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Vol. 1 No. 2 (2020): Soundscapes, Sonic Cultures, and American Studies

The Motion and the Noise: Yoknapatawpha's Shifting Soundscape

February 11, 2021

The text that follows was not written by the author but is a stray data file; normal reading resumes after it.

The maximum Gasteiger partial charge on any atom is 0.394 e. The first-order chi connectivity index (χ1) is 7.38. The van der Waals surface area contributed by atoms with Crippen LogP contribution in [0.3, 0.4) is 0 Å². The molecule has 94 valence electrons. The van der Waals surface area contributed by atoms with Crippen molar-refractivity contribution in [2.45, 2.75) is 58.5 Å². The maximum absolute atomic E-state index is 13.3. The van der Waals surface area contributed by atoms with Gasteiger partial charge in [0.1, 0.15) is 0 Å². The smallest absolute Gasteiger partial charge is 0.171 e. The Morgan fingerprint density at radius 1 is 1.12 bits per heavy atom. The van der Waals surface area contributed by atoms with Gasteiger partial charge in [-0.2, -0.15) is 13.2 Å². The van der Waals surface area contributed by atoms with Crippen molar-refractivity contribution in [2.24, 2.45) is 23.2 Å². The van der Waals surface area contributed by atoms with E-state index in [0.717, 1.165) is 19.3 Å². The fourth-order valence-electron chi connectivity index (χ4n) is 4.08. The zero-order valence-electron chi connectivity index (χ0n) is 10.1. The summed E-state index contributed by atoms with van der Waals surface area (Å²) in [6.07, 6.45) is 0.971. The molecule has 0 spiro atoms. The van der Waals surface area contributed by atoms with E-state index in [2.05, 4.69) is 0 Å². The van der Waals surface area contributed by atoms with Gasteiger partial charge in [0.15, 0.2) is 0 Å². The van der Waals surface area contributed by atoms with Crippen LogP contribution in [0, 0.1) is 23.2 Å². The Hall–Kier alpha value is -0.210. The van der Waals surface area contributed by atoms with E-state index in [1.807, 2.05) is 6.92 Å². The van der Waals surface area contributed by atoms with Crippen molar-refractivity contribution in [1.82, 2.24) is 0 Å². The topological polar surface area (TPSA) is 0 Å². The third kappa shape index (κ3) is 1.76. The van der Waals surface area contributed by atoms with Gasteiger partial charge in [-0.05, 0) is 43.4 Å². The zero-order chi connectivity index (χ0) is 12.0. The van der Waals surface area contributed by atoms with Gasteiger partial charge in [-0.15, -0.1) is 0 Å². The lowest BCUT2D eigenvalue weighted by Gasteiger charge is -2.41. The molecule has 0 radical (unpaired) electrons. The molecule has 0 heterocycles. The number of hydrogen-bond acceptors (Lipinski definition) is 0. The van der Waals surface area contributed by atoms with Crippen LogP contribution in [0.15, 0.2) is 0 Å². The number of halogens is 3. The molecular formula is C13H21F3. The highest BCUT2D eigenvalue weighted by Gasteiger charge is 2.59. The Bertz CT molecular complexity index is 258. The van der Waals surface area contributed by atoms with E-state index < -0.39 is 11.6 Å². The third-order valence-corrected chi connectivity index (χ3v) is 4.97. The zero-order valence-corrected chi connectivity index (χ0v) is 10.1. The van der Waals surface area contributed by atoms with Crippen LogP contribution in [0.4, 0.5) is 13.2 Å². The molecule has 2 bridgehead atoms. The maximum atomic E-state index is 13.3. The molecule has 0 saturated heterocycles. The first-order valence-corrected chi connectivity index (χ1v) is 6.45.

William Faulkner's dislike of unwanted sound is well documented. The acoustic environment of rural Mississippi amplified irreversibly after the introduction of the automobile, airplane, and automated farm machinery. In his Intruder in the Dust (1948), the jukebox and radio absorb pointed criticism for producing "canned" sounds outside of their "proper" environment. The narrowing gap between town square and dance hall signifies encroaching chaos, as noise drowns out the attenuated "harmony" that keeps elite whites in power and Intruder's African American protagonist Lucas Beauchamp out of the hands of the lynch mob. For Faulkner, the shift in the auditory environment presents both a disruption and an impediment to a system built on white bourgeois ideals. However, Faulkner's pessimism is counterpointed by sociological studies undertaken by Fisk University researchers. The Fisk study identifies the emergence of a blues culture in the Delta whose energy and boundary-crossing impulses illustrate the liberating possibilities of an expanding soundscape. By juxtaposing Faulkner's damning descriptions of "the motion and the noise" with the Fisk University researchers' illuminating fieldwork, this essay interprets a transformative period in the constantly shifting soundscape of the U.S. South. In line with Jacques Attali's dictum that "our music foretells our future," Intruder in the Dust anticipates the cultural upheaval that would energize the Civil Rights Movement. Both in fiction and in fact, the "noise" emanating from jukeboxes and radios in 1940s Mississippi accelerated social change at a volume much higher and a tempo much faster than Faulkner and other gradualists desired.


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